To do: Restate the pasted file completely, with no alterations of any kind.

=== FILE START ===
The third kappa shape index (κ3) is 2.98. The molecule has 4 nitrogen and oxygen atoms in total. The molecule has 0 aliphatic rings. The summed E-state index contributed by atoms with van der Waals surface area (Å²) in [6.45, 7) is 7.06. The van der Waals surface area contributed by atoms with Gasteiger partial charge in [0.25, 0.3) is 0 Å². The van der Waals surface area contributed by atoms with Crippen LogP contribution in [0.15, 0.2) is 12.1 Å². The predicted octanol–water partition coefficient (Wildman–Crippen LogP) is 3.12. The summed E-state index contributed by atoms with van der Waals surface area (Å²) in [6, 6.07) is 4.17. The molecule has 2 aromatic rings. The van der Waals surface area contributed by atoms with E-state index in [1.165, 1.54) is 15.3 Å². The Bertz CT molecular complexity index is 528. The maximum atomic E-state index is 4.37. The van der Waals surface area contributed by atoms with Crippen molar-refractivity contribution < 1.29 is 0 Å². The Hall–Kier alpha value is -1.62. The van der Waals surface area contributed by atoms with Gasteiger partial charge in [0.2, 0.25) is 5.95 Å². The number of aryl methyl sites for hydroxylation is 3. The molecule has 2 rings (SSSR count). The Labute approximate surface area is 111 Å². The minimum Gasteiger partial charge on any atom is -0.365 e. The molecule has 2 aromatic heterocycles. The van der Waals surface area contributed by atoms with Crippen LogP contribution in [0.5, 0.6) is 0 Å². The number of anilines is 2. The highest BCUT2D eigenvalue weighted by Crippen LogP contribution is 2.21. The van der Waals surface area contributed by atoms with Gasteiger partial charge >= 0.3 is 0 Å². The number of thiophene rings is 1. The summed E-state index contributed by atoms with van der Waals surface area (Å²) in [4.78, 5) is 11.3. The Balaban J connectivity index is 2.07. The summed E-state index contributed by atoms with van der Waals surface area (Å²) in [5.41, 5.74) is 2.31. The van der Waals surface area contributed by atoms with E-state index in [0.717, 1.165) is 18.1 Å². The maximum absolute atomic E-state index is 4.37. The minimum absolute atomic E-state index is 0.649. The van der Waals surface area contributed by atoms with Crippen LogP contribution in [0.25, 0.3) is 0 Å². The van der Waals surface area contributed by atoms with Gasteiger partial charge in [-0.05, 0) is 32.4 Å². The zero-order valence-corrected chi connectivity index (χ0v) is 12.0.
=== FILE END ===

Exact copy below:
The third kappa shape index (κ3) is 2.98. The molecule has 4 nitrogen and oxygen atoms in total. The molecule has 0 aliphatic rings. The summed E-state index contributed by atoms with van der Waals surface area (Å²) in [6.45, 7) is 7.06. The van der Waals surface area contributed by atoms with Gasteiger partial charge in [0.25, 0.3) is 0 Å². The van der Waals surface area contributed by atoms with Crippen LogP contribution in [0.15, 0.2) is 12.1 Å². The predicted octanol–water partition coefficient (Wildman–Crippen LogP) is 3.12. The summed E-state index contributed by atoms with van der Waals surface area (Å²) in [6, 6.07) is 4.17. The molecule has 2 aromatic rings. The van der Waals surface area contributed by atoms with E-state index in [1.165, 1.54) is 15.3 Å². The Bertz CT molecular complexity index is 528. The maximum atomic E-state index is 4.37. The van der Waals surface area contributed by atoms with Crippen molar-refractivity contribution < 1.29 is 0 Å². The Hall–Kier alpha value is -1.62. The van der Waals surface area contributed by atoms with Gasteiger partial charge in [0.2, 0.25) is 5.95 Å². The number of aryl methyl sites for hydroxylation is 3. The molecule has 2 rings (SSSR count). The Labute approximate surface area is 111 Å². The minimum Gasteiger partial charge on any atom is -0.365 e. The molecule has 2 aromatic heterocycles. The van der Waals surface area contributed by atoms with Crippen LogP contribution in [0.5, 0.6) is 0 Å². The number of anilines is 2. The highest BCUT2D eigenvalue weighted by Crippen LogP contribution is 2.21. The van der Waals surface area contributed by atoms with Gasteiger partial charge >= 0.3 is 0 Å². The number of thiophene rings is 1. The summed E-state index contributed by atoms with van der Waals surface area (Å²) in [4.78, 5) is 11.3. The Balaban J connectivity index is 2.07. The summed E-state index contributed by atoms with van der Waals surface area (Å²) in [5.41, 5.74) is 2.31. The van der Waals surface area contributed by atoms with E-state index in [0.717, 1.165) is 18.1 Å². The maximum absolute atomic E-state index is 4.37. The minimum absolute atomic E-state index is 0.649. The van der Waals surface area contributed by atoms with Crippen LogP contribution in [0.25, 0.3) is 0 Å². The van der Waals surface area contributed by atoms with Gasteiger partial charge in [-0.05, 0) is 32.4 Å². The zero-order valence-corrected chi connectivity index (χ0v) is 12.0.